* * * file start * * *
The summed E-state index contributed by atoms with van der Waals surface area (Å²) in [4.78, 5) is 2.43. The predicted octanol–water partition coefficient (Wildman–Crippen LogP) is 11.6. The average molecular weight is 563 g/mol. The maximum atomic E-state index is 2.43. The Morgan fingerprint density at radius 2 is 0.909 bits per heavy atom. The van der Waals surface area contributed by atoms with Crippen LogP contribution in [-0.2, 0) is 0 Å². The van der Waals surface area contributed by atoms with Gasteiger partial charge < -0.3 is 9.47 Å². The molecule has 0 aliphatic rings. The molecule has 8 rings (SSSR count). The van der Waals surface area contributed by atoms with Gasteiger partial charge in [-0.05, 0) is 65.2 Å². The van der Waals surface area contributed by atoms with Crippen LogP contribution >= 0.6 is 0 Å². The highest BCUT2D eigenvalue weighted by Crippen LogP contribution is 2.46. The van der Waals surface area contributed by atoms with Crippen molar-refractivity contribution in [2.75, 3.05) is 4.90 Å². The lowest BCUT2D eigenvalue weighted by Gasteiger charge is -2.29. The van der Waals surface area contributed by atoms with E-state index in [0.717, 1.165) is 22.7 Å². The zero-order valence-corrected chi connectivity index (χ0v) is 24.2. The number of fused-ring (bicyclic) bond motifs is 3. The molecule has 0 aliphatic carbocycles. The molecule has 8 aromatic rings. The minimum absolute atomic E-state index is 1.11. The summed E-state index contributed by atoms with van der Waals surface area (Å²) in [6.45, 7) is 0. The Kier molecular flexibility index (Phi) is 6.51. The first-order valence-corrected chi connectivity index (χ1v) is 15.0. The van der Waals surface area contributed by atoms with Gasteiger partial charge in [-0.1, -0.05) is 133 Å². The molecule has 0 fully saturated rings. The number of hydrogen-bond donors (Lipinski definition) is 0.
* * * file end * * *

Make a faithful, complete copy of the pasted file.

The summed E-state index contributed by atoms with van der Waals surface area (Å²) in [4.78, 5) is 2.43. The predicted octanol–water partition coefficient (Wildman–Crippen LogP) is 11.6. The average molecular weight is 563 g/mol. The maximum atomic E-state index is 2.43. The Morgan fingerprint density at radius 2 is 0.909 bits per heavy atom. The van der Waals surface area contributed by atoms with Crippen LogP contribution in [-0.2, 0) is 0 Å². The van der Waals surface area contributed by atoms with Gasteiger partial charge < -0.3 is 9.47 Å². The molecule has 0 aliphatic rings. The molecule has 8 rings (SSSR count). The van der Waals surface area contributed by atoms with Gasteiger partial charge in [-0.05, 0) is 65.2 Å². The van der Waals surface area contributed by atoms with Crippen LogP contribution >= 0.6 is 0 Å². The highest BCUT2D eigenvalue weighted by Crippen LogP contribution is 2.46. The van der Waals surface area contributed by atoms with Crippen molar-refractivity contribution in [2.75, 3.05) is 4.90 Å². The lowest BCUT2D eigenvalue weighted by Gasteiger charge is -2.29. The van der Waals surface area contributed by atoms with E-state index in [0.717, 1.165) is 22.7 Å². The zero-order valence-corrected chi connectivity index (χ0v) is 24.2. The number of fused-ring (bicyclic) bond motifs is 3. The molecule has 0 aliphatic carbocycles. The molecule has 8 aromatic rings. The minimum absolute atomic E-state index is 1.11. The summed E-state index contributed by atoms with van der Waals surface area (Å²) in [6.45, 7) is 0. The Kier molecular flexibility index (Phi) is 6.51. The first-order valence-corrected chi connectivity index (χ1v) is 15.0. The van der Waals surface area contributed by atoms with Gasteiger partial charge in [-0.1, -0.05) is 133 Å². The molecule has 0 fully saturated rings. The number of hydrogen-bond donors (Lipinski definition) is 0.